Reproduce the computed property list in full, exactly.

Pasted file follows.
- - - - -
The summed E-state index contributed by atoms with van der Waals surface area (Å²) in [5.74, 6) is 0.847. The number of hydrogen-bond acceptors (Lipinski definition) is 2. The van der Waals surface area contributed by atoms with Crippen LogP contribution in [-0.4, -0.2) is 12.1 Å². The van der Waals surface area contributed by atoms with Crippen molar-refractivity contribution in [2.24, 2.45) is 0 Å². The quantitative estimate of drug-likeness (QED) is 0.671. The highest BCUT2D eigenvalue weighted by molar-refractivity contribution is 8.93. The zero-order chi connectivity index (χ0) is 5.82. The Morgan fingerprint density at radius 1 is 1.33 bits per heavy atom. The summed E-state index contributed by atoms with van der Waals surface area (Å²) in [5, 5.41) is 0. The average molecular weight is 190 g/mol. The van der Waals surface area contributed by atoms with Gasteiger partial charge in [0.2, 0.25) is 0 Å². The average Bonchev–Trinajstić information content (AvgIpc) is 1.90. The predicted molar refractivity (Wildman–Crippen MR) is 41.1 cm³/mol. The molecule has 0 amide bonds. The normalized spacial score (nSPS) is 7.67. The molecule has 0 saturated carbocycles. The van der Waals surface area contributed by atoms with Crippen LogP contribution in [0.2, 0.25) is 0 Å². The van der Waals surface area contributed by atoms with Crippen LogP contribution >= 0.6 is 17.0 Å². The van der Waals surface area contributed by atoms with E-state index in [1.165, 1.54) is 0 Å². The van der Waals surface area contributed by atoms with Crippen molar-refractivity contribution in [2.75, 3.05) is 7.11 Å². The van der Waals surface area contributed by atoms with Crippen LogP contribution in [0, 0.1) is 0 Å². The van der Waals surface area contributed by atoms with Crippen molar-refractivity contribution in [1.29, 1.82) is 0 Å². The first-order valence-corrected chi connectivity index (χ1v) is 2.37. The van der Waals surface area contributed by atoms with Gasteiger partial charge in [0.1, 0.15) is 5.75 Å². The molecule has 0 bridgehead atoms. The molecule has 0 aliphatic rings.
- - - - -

The summed E-state index contributed by atoms with van der Waals surface area (Å²) in [5.74, 6) is 0.847. The number of hydrogen-bond acceptors (Lipinski definition) is 2. The van der Waals surface area contributed by atoms with Crippen LogP contribution in [-0.4, -0.2) is 12.1 Å². The van der Waals surface area contributed by atoms with Crippen molar-refractivity contribution in [2.24, 2.45) is 0 Å². The quantitative estimate of drug-likeness (QED) is 0.671. The highest BCUT2D eigenvalue weighted by molar-refractivity contribution is 8.93. The zero-order chi connectivity index (χ0) is 5.82. The Morgan fingerprint density at radius 1 is 1.33 bits per heavy atom. The summed E-state index contributed by atoms with van der Waals surface area (Å²) in [5, 5.41) is 0. The average molecular weight is 190 g/mol. The van der Waals surface area contributed by atoms with Gasteiger partial charge in [0.2, 0.25) is 0 Å². The average Bonchev–Trinajstić information content (AvgIpc) is 1.90. The predicted molar refractivity (Wildman–Crippen MR) is 41.1 cm³/mol. The molecule has 0 amide bonds. The normalized spacial score (nSPS) is 7.67. The molecule has 0 saturated carbocycles. The van der Waals surface area contributed by atoms with Crippen LogP contribution in [0.2, 0.25) is 0 Å². The van der Waals surface area contributed by atoms with Crippen LogP contribution >= 0.6 is 17.0 Å². The van der Waals surface area contributed by atoms with E-state index in [1.165, 1.54) is 0 Å². The van der Waals surface area contributed by atoms with Crippen molar-refractivity contribution in [2.75, 3.05) is 7.11 Å². The van der Waals surface area contributed by atoms with Crippen LogP contribution in [0, 0.1) is 0 Å². The van der Waals surface area contributed by atoms with Crippen molar-refractivity contribution in [1.29, 1.82) is 0 Å². The first-order valence-corrected chi connectivity index (χ1v) is 2.37. The van der Waals surface area contributed by atoms with Gasteiger partial charge in [0.1, 0.15) is 5.75 Å². The molecule has 0 bridgehead atoms. The molecule has 0 aliphatic rings.